Nigel Farage, the former UKIP leader who was the face of the Brexit vote, is reportedly a “person of interest” in the FBI’s investigation into possible ties between the Donald Trump campaign and Russia. Farage called the report “completely baloney” and “hysterical nonsense.”
The Guardian first reported that Farage was identified as a “person of interest,” citing sources familiar with the investigation. The sources told the Guardian that Farage’s connections with both members of Trump’s campaign and Wikileaks founder Julian Assange brought him into the investigation.
However, Farage has not been accused of any wrongdoing and isn’t a target or suspect in the investigation. Being labeled a “person of interest” only means that the FBI believes farage has information that could aid the investigation.
“One of the things the intelligence investigators have been looking at is points of contact and persons involved,” one source told the Guardian. “If you triangulate Russia, WikiLeaks, Assange and Trump associates the person who comes up with the most hits is Nigel Farage. He’s right in the middle of these relationships. He turns up over and over again. There’s a lot of attention being paid to him.”
Farage later told The Telegraph that the report is “completely baloney” and “hysterical nonsense.” He said he was laughing when he heard about the report and said the Guardian only ran it because “they cannot accept Brexit, they cannot accept Trump.”
“I never been to Russia, I have never had any business dealings in Russia. Much of the world I have – but I never did Russian business even when I was in commodities,” Farage told the Telegraph. “I have no Russian links or connections of any kind at all. And the idea that I can be a ‘person of interest’ is frankly laughable.”
Farage did meet with Assange at the Ecuadorian embassy in London in March, but he said it was for “purely journalistic reasons.” He said the meeting with Assange was organized by LBC, a London-based talk radio station.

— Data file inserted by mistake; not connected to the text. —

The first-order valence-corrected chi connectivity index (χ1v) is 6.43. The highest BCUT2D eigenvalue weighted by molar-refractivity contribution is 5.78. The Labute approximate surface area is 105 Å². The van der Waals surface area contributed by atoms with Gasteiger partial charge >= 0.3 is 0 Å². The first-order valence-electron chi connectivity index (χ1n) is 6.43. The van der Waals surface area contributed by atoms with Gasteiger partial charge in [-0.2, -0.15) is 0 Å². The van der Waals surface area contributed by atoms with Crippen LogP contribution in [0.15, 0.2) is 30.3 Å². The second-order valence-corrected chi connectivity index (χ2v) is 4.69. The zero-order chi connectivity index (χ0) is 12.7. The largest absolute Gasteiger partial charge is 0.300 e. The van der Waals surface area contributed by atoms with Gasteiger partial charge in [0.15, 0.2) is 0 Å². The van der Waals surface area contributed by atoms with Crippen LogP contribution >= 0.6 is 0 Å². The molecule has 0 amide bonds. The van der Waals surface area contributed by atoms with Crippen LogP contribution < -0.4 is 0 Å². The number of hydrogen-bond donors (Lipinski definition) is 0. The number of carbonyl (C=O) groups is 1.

Farage has been complimentary towards Russian President Vladimir Putin in the past and was even offered a job at Russia Today.
As for his connections to Trump, the president praised his successful Brexit campaign, which saw the U.K. voting to leave the European Union. Farage even appeared at a campaign stop in Jackson, Mississippi during the 2016 presidential campaign. He also attended the 2016 Republican National Convention in Cleveland.
Farage also had a prior relationship with Brietbart, the right-wing site previously run by Trump strategist Steve Bannon. The two met in 2012 and Brietbart opened an office in London two years later. One of its top editors, Raheem Kassam, later worked as Farage’s chief of staff.
In its report, the Guardian’s source specifically pointed to Farage’s links to Roger Stone, an informal Trump adviser. Stone once said he was in contact with Guccifer 2.0, a hacker U.S. intelligence believes works for the Kremlin. Stone later described his communication with Guccifer 2.0 as “completely innocuous.
Stone has also been considered a “person of interest.” Although Trump has claimed he hasn’t spoken with Stone in a long time, Stone told the Washington Post that they talk “from time to time.”
“We talk from time to time. We talk politics,” Stone told the Post. “Beyond that, I’m not going to characterize it because if I do then that indiscretion would most likely mean that those conversations would end.”